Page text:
THE PEW CHARITABLE TRUSTS
Cities in the United States play a substantial role in funding critical infrastructure with investments in capital projects such as roads, bridges, schools, and libraries. For example, all local governments accounted for 35 percent of total highway and transit spending from 2008 through 2012. To pay for these projects, cities often sell bonds on the municipal market.
In the years following an economic downturn, governments commonly increase borrowing in order to take advantage of low interest rates and meet needs that may have been deferred because of tight budgets. However, an analysis by The Pew Charitable Trusts finds that borrowing in 30 large U.S. cities since the end of the Great Recession, which ran from late 2007 through mid-2009, was notably different from past recoveries. Through 2014—some five years after the national recession’s end—new money bond issuances across these cities dipped to their lowest point in over 20 years.
The large cities analyzed experienced significant drops in revenue during the recession, and the fiscal recovery that followed has proved uneven. Continuing strains on revenue may have led cities to move cautiously when considering new bond issuances and taking on additional debt service payments. Large funding gaps for pensions and what are known as Other Post-Employment Benefits, mostly retiree health benefits, also may have played a role in restraining borrowing in some local governments.
To understand borrowing activity in the 30 key cities, Pew analyzed inflation-adjusted calendar year data from the Thomson Reuters SDC Platinum database covering municipal issuances over the last three recessions and the recovery periods that followed. A review of the data finds that:
- In 2014, new money bond issuances in the 30 cities hit their lowest point in a 24-year period that started in 1991. This was contrary to usual borrowing patterns following economic downturns. Sales of new money bonds typically rise during a recovery as interest rates are often low, but from 2010 through 2014 total new money issuances for these cities averaged only $12.2 billion annually. These same cities issued an average of $17.6 billion a year in the five years following the 1990-91 recession and $20.1 billion a year in the five years after the 2001 recession.
- In 2014, the 30 cities analyzed issued $9.8 billion in new money bonds, compared with $12.4 billion in 2007 as the nation headed into the Great Recession. Not all issued new money bonds, but of those that did the amount sold varied widely, from $6.5 million in Tampa, Florida, to $1.5 billion in Chicago. Three cities alone, Chicago, Los Angeles, and Washington, accounted for over 40 percent of the total new money bond issuances in the 30 cities.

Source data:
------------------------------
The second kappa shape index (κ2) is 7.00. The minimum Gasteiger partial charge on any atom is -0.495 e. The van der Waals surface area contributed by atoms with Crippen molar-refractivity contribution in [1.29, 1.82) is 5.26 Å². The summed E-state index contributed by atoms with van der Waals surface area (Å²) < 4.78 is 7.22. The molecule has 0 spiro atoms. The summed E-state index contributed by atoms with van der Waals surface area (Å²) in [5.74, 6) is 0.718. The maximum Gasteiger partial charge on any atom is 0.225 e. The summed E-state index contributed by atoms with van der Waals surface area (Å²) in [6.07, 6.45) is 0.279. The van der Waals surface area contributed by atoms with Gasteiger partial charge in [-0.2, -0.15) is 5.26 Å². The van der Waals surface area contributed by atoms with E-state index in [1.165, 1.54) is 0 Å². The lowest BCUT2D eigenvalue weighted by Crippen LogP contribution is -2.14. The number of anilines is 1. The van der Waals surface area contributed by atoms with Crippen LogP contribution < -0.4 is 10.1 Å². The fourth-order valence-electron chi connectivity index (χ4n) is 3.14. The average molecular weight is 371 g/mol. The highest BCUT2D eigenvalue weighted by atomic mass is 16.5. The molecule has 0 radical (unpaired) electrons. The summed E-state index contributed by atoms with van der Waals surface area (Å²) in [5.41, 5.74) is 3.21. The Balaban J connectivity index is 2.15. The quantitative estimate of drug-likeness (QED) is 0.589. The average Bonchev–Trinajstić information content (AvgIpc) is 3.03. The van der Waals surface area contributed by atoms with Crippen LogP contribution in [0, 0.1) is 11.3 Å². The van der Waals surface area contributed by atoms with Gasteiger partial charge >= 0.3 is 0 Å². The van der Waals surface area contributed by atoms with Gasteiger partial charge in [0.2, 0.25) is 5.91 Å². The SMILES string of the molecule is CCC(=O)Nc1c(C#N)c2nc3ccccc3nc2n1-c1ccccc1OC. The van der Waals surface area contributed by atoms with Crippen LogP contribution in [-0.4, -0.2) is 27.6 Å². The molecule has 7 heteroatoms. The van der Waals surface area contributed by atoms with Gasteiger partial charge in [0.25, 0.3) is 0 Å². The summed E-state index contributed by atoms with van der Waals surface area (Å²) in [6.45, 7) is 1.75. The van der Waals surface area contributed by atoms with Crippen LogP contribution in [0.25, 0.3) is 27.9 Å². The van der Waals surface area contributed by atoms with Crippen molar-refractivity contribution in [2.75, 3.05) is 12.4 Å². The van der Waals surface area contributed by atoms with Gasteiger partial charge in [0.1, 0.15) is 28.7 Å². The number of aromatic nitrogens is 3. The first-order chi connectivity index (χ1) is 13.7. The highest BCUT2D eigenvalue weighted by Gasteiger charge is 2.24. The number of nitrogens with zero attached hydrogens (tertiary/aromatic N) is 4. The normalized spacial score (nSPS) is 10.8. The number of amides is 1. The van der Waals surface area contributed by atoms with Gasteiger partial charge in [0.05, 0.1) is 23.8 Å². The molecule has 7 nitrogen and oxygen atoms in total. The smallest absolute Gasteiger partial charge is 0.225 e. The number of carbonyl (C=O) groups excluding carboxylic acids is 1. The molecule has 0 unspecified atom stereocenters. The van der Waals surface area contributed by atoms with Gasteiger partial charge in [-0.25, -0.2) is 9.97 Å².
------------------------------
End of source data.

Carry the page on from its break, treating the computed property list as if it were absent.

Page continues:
- Refinancing of bonds, known as refunding, totaled $9.2 billion in 2014—nearly half (49 percent) of total bonds issued. Since 2011, refunding has consistently exceeded 40 percent of bond issuances in the cities.
2014 saw record low issuances
The market for new money bonds has been sluggish despite the economic recovery. In 2014, all municipal bond issuances nationwide totaled $337.5 billion, down $91.6 billion from 2007, the year the Great Recession started. The largest U.S. cities were no exception to this trend. In 2014, 30 of these cities issued only $9.8 billion in new debt, about 21 percent lower than issuances in 2007, and a record low for a 24-year period starting in 1991. Annual bond sales for 2011 through 2013 had been only marginally higher, reflecting a persistent trend.
Though new money issuances were low overall in 2014, there was considerable variation among cities that issued these bonds, reflecting their differing fiscal conditions, state contexts, and local priorities. For example:
- Chicago issued $1.5 billion in debt, the highest amount of any of the 30 cities. About half—$784 million— of the total was in airport revenue bonds for improvements to Chicago Midway International Airport. The remainder was distributed across a range of projects, including infrastructure and transportation improvements, grants to nonprofit organizations, and assistance for other governmental units and school districts.
- Los Angeles issued $1.4 billion in new money bonds, the second-highest amount of the cities examined. Most of this new debt came from a single $1.36 billion tax and revenue anticipation note. Rather than borrowing for infrastructure or other capital improvements, the city used proceeds from this bond to smooth its revenue and prepay some pension contributions, resulting in $35 million in savings.
- The third-highest issuer, Washington, borrowed $1.2 billion. Among the bonds issued were $350 million in 100-year maturity “century bonds” for improvements to outdated storm water and sewage infrastructure to reduce pollution of area waterways and improve water quality.
- Several other cities made smaller issuances. For example, St. Louis sold $65 million in tax and revenue anticipation notes in order to improve city cash flow. In Pittsburgh’s first new money issuance since 2003, the city received $50 million in net proceeds to fund future capital projects such as roads and bridges.
Five cities issued no new money bonds: Detroit; Sacramento, California; San Diego; Phoenix; and Riverside, California. Detroit had no bond sales in 2014 and was still in bankruptcy until December of that year.
About the Pew Charitable Trusts
From its first day in 1948, Pew’s founders steeped the new institution with the entrepreneurial and optimistic spirit that characterized their lives. As the country and the world have evolved, we have remained dedicated to our founders’ emphasis on innovation. Today, Pew is a global research and public policy organization, still operated as a non-partisan, non-governmental organization dedicated to serving the public.